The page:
It doesn't matter..
'cos when it's scone, it's scone...
..it's the black hoodie, and you never saw me here..
It's that time of year again when National Cream Tea Day asks the age-old question: cream then jam or jam then cream? Since we last posed it, momentous events have happened in the world; the UK is on its way out of the European Union, a former reality show host was elected as US President, Australia caught fire, and Brit Prime …
Did you miss an icon, or are you from an area with pronunciation unfamiliar to me?
shone = Shh-on, stone = St-own
also as mentioned above Scone = Sc-on, unless it's a place of venerated granite and then it's Sc-ooon, as in "Oooo, that's a nice bit of granite you've got there!"
As far as cream teas go, butter, then jam then cream, on a Cornish split. Battered and deep-fried optional, and only if you make it into a sandwich, otherwise the jam and cream try to escape in the heat!
I was waiting for someone to post this...
As a Brit living in Canada, I nearly fell off my seat when I realised that our neighbours to the south pronounce "Shone" to rhyme with throne, rather than to rhyme with gone!
So the real question is as to whether Scone rhymes with throne or with gone.
And the real answer is, obviously, [redacted].
This post has been deleted by its author
What was she (or even her tummy) taught?
This got me thinking of belly dancers for only the 732nd time today.. and whether the motion could be utilised to propel sweet morsels towards a waiting mouth, nestled in a handy chin rest.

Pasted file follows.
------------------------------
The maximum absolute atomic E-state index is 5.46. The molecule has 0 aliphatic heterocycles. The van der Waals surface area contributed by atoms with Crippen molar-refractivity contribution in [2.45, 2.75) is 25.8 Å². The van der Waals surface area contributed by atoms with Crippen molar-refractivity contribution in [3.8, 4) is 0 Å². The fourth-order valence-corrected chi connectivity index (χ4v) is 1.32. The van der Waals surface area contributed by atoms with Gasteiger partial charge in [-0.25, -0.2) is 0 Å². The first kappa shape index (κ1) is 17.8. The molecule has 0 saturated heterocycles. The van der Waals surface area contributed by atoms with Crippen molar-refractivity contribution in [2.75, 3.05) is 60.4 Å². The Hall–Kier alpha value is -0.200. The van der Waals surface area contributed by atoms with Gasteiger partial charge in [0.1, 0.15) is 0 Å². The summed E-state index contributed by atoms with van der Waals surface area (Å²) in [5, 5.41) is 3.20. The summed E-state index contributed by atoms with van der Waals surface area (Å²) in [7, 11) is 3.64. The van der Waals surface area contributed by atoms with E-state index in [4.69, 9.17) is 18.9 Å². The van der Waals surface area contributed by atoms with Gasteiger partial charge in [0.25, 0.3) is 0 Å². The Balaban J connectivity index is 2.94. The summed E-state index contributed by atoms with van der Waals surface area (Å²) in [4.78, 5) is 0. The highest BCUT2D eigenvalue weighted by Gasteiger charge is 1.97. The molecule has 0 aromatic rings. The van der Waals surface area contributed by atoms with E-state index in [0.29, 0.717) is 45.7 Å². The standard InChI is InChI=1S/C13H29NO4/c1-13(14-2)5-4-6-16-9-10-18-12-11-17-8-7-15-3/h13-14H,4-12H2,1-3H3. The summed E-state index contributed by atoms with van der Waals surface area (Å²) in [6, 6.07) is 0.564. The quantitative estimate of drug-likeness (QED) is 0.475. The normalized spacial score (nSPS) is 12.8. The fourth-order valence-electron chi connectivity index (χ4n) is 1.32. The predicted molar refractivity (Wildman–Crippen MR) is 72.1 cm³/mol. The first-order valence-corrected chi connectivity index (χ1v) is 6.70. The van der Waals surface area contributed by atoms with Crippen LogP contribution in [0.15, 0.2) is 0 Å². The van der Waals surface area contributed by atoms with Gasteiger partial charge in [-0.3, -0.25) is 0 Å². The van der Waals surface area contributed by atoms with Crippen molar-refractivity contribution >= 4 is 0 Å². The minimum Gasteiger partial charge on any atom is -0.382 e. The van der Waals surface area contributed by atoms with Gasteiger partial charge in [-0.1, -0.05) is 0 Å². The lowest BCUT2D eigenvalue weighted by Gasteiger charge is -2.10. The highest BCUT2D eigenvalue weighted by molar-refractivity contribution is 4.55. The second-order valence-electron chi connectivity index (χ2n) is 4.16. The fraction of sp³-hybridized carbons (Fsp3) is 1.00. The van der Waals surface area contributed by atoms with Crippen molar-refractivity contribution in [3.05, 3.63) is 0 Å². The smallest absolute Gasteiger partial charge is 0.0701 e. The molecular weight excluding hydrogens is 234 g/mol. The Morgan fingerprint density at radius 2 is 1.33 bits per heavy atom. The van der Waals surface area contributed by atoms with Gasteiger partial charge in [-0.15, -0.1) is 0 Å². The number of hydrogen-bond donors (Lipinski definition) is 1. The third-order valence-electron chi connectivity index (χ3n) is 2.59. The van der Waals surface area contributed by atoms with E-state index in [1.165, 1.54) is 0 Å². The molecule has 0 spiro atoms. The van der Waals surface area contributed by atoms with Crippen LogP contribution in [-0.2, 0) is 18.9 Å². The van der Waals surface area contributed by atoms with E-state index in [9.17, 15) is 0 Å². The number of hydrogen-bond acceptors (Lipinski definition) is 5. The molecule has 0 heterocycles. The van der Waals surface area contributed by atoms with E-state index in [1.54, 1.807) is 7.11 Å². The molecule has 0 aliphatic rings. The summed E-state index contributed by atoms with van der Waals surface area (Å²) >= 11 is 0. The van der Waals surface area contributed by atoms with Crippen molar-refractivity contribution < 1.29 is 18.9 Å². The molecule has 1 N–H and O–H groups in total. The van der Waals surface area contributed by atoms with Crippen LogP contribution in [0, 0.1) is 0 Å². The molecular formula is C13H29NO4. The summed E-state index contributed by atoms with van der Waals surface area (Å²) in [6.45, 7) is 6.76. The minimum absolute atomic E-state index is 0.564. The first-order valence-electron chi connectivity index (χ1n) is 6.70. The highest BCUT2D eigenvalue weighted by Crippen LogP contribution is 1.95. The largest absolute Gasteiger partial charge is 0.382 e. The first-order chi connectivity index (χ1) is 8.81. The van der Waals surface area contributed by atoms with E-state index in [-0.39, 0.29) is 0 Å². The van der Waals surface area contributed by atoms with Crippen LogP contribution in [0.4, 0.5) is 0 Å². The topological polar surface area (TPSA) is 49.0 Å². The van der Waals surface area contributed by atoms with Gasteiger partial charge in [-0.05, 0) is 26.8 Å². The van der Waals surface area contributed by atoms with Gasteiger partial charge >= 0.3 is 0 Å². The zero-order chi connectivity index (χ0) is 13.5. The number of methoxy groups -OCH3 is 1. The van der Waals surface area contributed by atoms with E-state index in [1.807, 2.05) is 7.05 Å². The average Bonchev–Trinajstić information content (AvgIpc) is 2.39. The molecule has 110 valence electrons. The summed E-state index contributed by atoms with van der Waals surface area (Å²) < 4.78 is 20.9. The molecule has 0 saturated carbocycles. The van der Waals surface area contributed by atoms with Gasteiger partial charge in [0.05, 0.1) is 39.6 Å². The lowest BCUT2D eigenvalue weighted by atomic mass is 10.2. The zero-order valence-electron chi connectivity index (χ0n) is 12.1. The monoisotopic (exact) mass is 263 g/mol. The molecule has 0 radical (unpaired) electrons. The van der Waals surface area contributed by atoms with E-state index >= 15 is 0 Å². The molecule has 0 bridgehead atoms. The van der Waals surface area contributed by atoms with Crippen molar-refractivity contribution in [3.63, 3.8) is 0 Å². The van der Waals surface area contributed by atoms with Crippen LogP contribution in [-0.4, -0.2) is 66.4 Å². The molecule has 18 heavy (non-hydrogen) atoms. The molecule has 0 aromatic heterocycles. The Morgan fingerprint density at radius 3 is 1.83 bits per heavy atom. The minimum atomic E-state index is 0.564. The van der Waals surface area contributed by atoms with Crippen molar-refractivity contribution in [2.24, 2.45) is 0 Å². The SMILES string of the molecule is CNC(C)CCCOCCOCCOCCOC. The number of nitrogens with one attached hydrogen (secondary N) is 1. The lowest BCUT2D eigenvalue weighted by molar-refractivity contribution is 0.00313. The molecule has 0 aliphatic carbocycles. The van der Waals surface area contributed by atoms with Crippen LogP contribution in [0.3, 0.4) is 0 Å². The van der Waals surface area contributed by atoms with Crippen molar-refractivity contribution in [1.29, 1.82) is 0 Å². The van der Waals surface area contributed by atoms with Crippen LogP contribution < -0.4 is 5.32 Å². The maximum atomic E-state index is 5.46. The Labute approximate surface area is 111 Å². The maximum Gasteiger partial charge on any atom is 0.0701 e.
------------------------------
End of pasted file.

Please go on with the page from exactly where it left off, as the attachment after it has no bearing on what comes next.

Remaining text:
(But jam first. And if scone has the consistency of stone, then it rhymes with it and may be shot from a catapult. Also indicates the use of the wrong flour or not enough raising agent.)
To quote the American fast food chain Carl's Jrs, "If it doesn't get all over the place it doesn't belong in your face."
I can accept the goggles though since there's few things more annoying than getting an eye poked out by a freshly waxed patch o' thatch.
Next we'll be debating the Devon vs Somerset Cider Wars as fought out by yokels over centuries. I'll nail my colours to the mast as Devonian, having married a Somerset lass, and this is still the subject of much debate at home (over a glass or three, of course)....
Noting could beat addlestones cider fresh from the pump
Or addlebrains as we engineers called it... ahhh the stories... the bodges.... the outright disasters all caused by an innocent fermented liquid served to a bunch of government employed hammer wielders